STRATEGIC TOUR OF ALASKA’S ARCTIC
The 2012 Arctic Imperative Summit concluded with a five-day Arctic tour of strategically important infrastructure sites and developments along the Alaskan coast, from Dutch Harbor to Point Barrow. This was unique opportunity to meet with Alaskan leaders in remote communities.
The Arctic Imperative Tour visited the communities of Barrow, Wainwright, Kotzebue, St. Lawrence Island, Nome, Unalaska and Adak. Within each community, tour participants met with city officials and Native Corporation leaders to discuss Arctic shipping, oil and gas as well as infrastructure issues.
Barrow, Alaska, is the northernmost community in the United States and serves as the economic, transportation, and administrative hub for the North Slope Borough. The U.S. Coast Guard has based its Arctic Shield operation out of Barrow, with current offshore activities in the Chukchi and Beaufort seas.
Wainwright is the third-largest village on the North Slope of Alaska. The village corporation provided a tour of infrastructure investments made to support offshore oil and gas exploration. Infrastructure includes logistical support services such as a personnel camp, office facilities, a marine support vessel, a communications center, transportation equipment and maintenance shops. The village corporation is considering developing a commercial airfield, dock facilities, fuel storage and a spill response center.
The city of Kotzebue is located 26 miles above the Arctic Circle and is the regional hub city for the Northwest Arctic. For nearly 40 years, the city has been working to develop a deep-draft port at Cape Blossom to serve the region. The Red Dog Mine is located within the Northwest Arctic, 60 miles northwest of Kotzebue.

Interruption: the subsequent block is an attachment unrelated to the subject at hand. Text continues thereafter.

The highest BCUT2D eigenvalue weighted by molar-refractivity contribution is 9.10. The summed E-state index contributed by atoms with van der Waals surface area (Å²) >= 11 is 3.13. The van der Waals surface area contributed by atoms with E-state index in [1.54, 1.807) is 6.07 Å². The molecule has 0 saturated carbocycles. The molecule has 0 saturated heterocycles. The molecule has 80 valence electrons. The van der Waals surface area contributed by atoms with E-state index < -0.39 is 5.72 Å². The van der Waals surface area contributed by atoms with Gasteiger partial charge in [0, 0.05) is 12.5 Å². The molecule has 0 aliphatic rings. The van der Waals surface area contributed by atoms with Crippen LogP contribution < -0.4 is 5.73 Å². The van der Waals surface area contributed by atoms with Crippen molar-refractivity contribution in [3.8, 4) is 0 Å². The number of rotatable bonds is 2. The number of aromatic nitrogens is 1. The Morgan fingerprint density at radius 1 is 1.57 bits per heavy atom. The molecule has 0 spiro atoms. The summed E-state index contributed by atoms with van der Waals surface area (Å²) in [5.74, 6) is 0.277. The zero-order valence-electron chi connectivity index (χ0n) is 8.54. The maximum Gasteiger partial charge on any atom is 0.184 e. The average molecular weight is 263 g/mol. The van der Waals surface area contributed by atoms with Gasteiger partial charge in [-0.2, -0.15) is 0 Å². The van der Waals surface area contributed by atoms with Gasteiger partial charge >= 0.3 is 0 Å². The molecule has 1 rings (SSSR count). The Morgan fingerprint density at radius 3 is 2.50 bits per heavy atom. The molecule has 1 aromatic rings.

St. Lawrence Island
Home to two Siberian Yupik villages, St. Lawrence Island is located in the Bering Strait. Community perspectives on Arctic shipping and infrastructure development were offered.
Nome is the regional hub city of the Bering Strait. With over 200 miles of roads, Nome is an international destination for bird watching and eco-tourism. The city is working to expand its current port into a deep-draft port, as well as expand Nome’s port industrial complex. The Port of Nome is active, with small-excursion cruise ships docking before sailing through the Northwest Passage and freight barges bringing essential supplies and equipment to the region.
Following the closure of the U.S. naval base in Adak, the Aleut Corporation purchased Adak’s facilities under a land transfer agreement. Aleut Corporation provides fuel, facilities and services for commercial fishing, marine cargo, commercial aviation, government agencies, scientific research, private tourism and other industries operating in the North Pacific and western Alaska.
Located 50 miles from the Great Circle route, Unalaska is 800 miles southwest of Anchorage in the heart of the healthy and robust North Pacific and Bering Sea fisheries. The community is a vibrant mix of industry and history connected by 27 miles of roads linking the port, harbors and private docks with local businesses and a thriving residential community of 4,400 people. Unalaska’s Port of Dutch Harbor is the only deep-draft, ice-free port from Unimak Pass west to Adak and north to the headwaters of the Bering Strait. Designated as a port of refuge, it provides year-round protection for disabled or distressed vessels as well as ground and warehouse storage and transshipment opportunities. According to the National Oceanic and Atmospheric Administration (NOAA) report “Fisheries of the United States 2010,” for the 22nd consecutive year, Unalaska’s Port of Dutch Harbor was No. 1 in the nation with the greatest quantity of fish landed, and in those same years was first or second in the value of the catch.